DUPLICITY In this case the Common Knowledge ploy is quite a club. To challenge the sender’s claims effectively, a respondent needs to be self-confident about his grasp of the relevant facts as well as about sound reasoning. I shall now assume the guise of the confident analyst and critic.
>>The question “Why was Congressman Sweeney attacked for his incident?” is phony. It expresses a counter-factual proposition. Judging from what appeared in the news media, Mr Sweeney was the beneficiary for many months of suppression of a State Police report of an emergency (911) telephone call wherein Mrs Sweeney complained of being mauled by her husband. At a late stage in the Congressional election race last year, after months of being stonewalled officially, news people got copies of the report and published them. Mr Sweeney was not attacked; a domestic incident in which he was involved was exposed. He responded with an attack on the ethics of his opponent, along with spurious promises to produce the “authentic” report. The question of whether Mr Sweeney used political leverage to get the report suppressed for most of 2006 has not been answered. If he did so, he used special privilege illegitimately.
>>The occurrence of a “Chewens Drunk Fest” is not a matter of record or of common knowledge. Accordingly, respondents who don’t know what event our commentator is talking about are not abnormally ill-informed citizens. As it happens, a few anonymous commentators on two local blog sites have alluded persistently in the past year or so to the supposed event. Their unsubstantiated references do not give it historical authenticity.
>>If the “Drunk Fest” did occur and “no one said a word about it,” it remains to be seen whether the absence of “word” betokens abuse of power (by, presumably, Chewens or Chewenites). Other explanations come readily to mind: participants and spectators chose silence on the subject; police authorities did not know about it, so no report eventuated….. In alluding to a “Cover Up” our commentator implies that (i) there was an event that can properly be called a Chewens Drunk Fest, and (ii) its occurrence was reported officially, but (iii) the report was suppressed, and (iv) the suppression has not been disclosed. Moreover, by way of his closing exclamation the commentator also claims (v) that the lack of publicity can be traced to illicit use of special privilege. Those claims, however, are not self-evident. In point of fact, no police report of anything like that event exists. The absence of such a report COULD be due to the exertion of special influence, but there are other eminently plausible explanations. It behooves our commentator to dispose of them (as distinct from repeating his version of reality, ad nauseum, without substantiation, on two blog sites).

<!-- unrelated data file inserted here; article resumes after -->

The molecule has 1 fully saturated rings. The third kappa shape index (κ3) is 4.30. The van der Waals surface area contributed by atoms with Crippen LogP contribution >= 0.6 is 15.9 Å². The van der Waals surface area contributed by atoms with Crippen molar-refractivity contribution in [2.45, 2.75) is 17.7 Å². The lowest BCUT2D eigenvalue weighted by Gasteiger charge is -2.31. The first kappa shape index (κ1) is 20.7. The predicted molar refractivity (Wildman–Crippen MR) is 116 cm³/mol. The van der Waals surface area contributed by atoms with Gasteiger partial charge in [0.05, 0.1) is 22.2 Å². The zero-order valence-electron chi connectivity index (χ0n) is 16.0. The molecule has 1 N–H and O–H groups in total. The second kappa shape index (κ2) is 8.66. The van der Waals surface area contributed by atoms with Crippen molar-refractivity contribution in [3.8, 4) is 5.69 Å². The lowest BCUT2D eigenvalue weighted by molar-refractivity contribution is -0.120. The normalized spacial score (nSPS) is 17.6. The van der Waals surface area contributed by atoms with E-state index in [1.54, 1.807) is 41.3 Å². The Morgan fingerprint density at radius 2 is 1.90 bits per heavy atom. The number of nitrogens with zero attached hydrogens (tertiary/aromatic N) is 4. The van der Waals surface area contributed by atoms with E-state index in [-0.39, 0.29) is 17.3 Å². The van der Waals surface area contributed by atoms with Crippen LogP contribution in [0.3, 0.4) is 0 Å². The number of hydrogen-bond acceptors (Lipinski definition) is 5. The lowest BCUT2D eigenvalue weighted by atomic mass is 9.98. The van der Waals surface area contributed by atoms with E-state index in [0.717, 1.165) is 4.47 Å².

>>Similarly, the stolen piping “caper” seems to be our commentator’s invention. It “exists” only in the form of reiterations, by him and perhaps others, in anonymous blogs, without substantiation, and without attention to what Mr Seeley has said on the subject. Our commentator COULD buttress his Cover-Up thesis by establishing either that (a) the “caper” (stolen pipe) was duly noted in a police or other credible report, but the report was suppressed at the behest of a privileged power wielder such as Mr Seeley; or that (b) the “caper” occurred but was never reported, and in that way was effectively covered up, thanks to the use of special influence. The commentator does not make, let alone substantiating, either claim. He simply indulges in irresponsible, anonymous, cowardly defamation.
UKASE Anonymous comments will no longer be posted on Seeing Greene. Would-be contributors must accompany proposed comments with verifiable personal identifications (name plus telephone number or e-mail address). However, we will consider submissions in which contributors identify themselves clearly to the Greenekeeper and request anonymous postings. We will either heed those requests or not publish.
P.S. If this were a scholarly paper, it would be sprinkled with references to rhetorical analysis, discourse analysis, the Principle of Charity, the Principle of Relevance, conversational implicatures, pragmatic (vs. logical) implication, and invited inference.